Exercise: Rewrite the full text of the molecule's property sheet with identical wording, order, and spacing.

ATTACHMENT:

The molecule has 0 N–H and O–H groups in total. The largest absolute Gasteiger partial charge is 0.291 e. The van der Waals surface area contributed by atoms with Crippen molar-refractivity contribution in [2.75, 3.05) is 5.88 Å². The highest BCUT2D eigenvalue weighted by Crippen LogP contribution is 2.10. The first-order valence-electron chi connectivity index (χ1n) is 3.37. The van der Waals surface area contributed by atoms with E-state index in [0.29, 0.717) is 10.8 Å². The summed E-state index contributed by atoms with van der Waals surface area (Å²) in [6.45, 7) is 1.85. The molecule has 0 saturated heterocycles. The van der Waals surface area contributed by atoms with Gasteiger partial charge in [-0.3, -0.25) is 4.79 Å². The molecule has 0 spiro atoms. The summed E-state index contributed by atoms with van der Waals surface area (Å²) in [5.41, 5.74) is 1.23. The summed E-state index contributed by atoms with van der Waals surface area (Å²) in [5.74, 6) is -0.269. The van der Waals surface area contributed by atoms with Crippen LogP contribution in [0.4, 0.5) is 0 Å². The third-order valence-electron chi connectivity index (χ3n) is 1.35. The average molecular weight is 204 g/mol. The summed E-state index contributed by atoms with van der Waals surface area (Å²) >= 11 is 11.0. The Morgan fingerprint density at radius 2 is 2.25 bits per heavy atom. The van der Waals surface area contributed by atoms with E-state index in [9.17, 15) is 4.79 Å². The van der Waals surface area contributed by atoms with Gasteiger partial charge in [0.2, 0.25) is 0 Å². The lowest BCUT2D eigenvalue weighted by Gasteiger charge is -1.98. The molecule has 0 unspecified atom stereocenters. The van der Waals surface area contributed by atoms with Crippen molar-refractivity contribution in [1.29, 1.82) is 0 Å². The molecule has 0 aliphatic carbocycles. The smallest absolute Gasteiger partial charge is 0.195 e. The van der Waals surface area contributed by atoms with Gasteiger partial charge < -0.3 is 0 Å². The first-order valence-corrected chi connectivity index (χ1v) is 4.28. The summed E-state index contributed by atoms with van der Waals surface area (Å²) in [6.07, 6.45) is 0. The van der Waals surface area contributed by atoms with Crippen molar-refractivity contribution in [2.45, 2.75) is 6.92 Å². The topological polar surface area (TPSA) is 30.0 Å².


The molecule has 0 N–H and O–H groups in total. The largest absolute Gasteiger partial charge is 0.291 e. The van der Waals surface area contributed by atoms with Crippen molar-refractivity contribution in [2.75, 3.05) is 5.88 Å². The highest BCUT2D eigenvalue weighted by Crippen LogP contribution is 2.10. The first-order valence-electron chi connectivity index (χ1n) is 3.37. The van der Waals surface area contributed by atoms with E-state index in [0.29, 0.717) is 10.8 Å². The summed E-state index contributed by atoms with van der Waals surface area (Å²) in [6.45, 7) is 1.85. The molecule has 0 saturated heterocycles. The van der Waals surface area contributed by atoms with Gasteiger partial charge in [-0.3, -0.25) is 4.79 Å². The molecule has 0 spiro atoms. The summed E-state index contributed by atoms with van der Waals surface area (Å²) in [5.41, 5.74) is 1.23. The summed E-state index contributed by atoms with van der Waals surface area (Å²) in [5.74, 6) is -0.269. The van der Waals surface area contributed by atoms with Crippen LogP contribution in [0.4, 0.5) is 0 Å². The third-order valence-electron chi connectivity index (χ3n) is 1.35. The average molecular weight is 204 g/mol. The summed E-state index contributed by atoms with van der Waals surface area (Å²) >= 11 is 11.0. The Morgan fingerprint density at radius 2 is 2.25 bits per heavy atom. The van der Waals surface area contributed by atoms with E-state index in [9.17, 15) is 4.79 Å². The van der Waals surface area contributed by atoms with Gasteiger partial charge in [0.2, 0.25) is 0 Å². The lowest BCUT2D eigenvalue weighted by Gasteiger charge is -1.98. The molecule has 0 unspecified atom stereocenters. The van der Waals surface area contributed by atoms with Crippen molar-refractivity contribution in [1.29, 1.82) is 0 Å². The molecule has 0 aliphatic carbocycles. The smallest absolute Gasteiger partial charge is 0.195 e. The van der Waals surface area contributed by atoms with Gasteiger partial charge < -0.3 is 0 Å². The first-order valence-corrected chi connectivity index (χ1v) is 4.28. The summed E-state index contributed by atoms with van der Waals surface area (Å²) in [6.07, 6.45) is 0. The van der Waals surface area contributed by atoms with Crippen molar-refractivity contribution in [2.45, 2.75) is 6.92 Å². The topological polar surface area (TPSA) is 30.0 Å².